This is a guest post by Russ Phillips — one half of (the only international beer blog run by identical twins). Check out his blog posts here and follow TwinBeer on Twitter @TwinBeer. If you’d like to contribute a guest post to, please feel free to contact me.

Cranberry Lambic, two simple words that push the tongue out of any beer lover’s mouth. The fruitcake of beers, Cranberry Lambic is one of those beers that stay in the back of your fridge for way too long. Eventually you break down sometime in March and either pour it out or give it to an unsuspecting, non-beer drinking friend under the guise of it being a “not too bad fruit beer”. It truly is amazing that most of the beer drinking public is so unattached to this offering, especially after you consider that it will be celebrating its’20th birthday next year!

First brewed back in 1990, that’s right folks almost two decades ago, Cranberry Lambic is a regional take on an old Belgian style, only it’s not really. Lambics are traditionally fermented spontaneously by allowing the wild yeasts in the air to settle in the open fermentation tanks. Cranberry Lambic is fermented by having a Belgian-style yeast strain added to the wort at a scheduled time during the brewing process, which is the opposite of spontaneous if you ask me.

Sam Adams describes their Cranberry Lambic this way:

“A Belgian-style fruit beer that draws its flavor not just from the cranberries it is brewed with, but also from the unique fermentation character imparted by a rare wild yeast strain. The result is a flavor rich in fruitiness and reminiscent of cranberries, bananas, cloves, and nutmeg. The yeast fermentation also creates a slight sourness on the sides of the palate, a signature of the original Belgian lambics.”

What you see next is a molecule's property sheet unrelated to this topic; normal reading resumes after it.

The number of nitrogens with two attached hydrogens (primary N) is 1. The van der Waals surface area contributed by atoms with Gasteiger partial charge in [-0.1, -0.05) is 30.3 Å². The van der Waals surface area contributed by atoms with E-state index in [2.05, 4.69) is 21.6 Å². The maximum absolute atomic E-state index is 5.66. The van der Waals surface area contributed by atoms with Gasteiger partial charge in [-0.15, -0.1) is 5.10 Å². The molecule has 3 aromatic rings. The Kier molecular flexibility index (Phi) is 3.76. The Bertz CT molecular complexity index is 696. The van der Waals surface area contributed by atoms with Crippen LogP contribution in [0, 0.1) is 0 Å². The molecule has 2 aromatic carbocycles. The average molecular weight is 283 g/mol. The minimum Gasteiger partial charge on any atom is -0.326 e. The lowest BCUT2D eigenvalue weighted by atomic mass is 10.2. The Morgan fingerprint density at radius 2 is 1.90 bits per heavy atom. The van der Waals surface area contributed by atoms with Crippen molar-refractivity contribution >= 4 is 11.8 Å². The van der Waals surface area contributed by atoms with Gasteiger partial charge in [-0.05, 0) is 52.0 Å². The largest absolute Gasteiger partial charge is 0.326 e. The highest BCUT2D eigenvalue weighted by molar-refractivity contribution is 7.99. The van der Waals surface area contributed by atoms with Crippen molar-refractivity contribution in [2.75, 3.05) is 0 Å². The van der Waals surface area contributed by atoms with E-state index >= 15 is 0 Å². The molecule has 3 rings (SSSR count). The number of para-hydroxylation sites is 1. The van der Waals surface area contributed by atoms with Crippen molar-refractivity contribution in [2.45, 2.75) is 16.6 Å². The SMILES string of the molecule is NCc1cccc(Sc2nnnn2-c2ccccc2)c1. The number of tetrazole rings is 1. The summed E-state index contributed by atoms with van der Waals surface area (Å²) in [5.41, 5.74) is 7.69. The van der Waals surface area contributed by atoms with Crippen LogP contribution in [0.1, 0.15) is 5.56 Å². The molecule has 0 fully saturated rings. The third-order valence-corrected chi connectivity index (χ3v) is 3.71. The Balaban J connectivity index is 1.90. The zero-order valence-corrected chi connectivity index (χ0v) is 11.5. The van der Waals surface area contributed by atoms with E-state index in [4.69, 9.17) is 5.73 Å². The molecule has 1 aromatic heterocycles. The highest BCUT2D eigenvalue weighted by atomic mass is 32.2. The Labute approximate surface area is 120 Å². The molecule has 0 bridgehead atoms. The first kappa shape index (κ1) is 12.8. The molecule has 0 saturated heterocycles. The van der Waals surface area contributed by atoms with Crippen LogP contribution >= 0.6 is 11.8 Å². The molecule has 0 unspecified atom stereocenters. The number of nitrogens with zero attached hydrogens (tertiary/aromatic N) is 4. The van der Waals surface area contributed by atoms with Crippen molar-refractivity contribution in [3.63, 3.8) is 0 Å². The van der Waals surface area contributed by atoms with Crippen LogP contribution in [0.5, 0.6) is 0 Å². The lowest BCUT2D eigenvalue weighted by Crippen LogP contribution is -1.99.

If I had never had this beer, which I wish I could say is true, I’d probably say that it sounds pretty decent and I’d certainly give it a try. Unfortunately for poor old Cranberry Lambic, the word is out on how not-so-great it is so regardless of what the commercial descriptions says the populous says otherwise. Personally, I find it sickeningly sweet and undrinkable but that is just me…or is it. A simple search on the interweb brings up these classic quotes:

“Cranberry flavored urine, served as an alcoholic beverage. Made by Samuel Adams. Comes in holiday pack.” – Urban Dictionary

“If you’re going to call your beer a “lambic” at least make a true attempt to create a lambic. This is nothing more than a fruit beer, an unbalanced one and a very misleading beer. – Todd Alström of BeerAdvocate

If that isn’t enough, the two largest beer review sites (BeerAdvocate and ratebeer) have numbers that speak volumes on just how poor this beer is. Over at BeerAdvocate, after 757 reviews Cranberry Lambic has an average rating of C. This is the lowest average for any Sam Adams beer with over 4 reviews other than the mistake that was the 1790 Root Beer Brew from their Patriot Brew Collection (198 reviews with an average of C-). On RateBeer, after 934 ratings, it has an average of 2.5 out of 5. It falls into the 14% percentile which means it’s pretty much at the lower end of mediocrity. The people have spoken!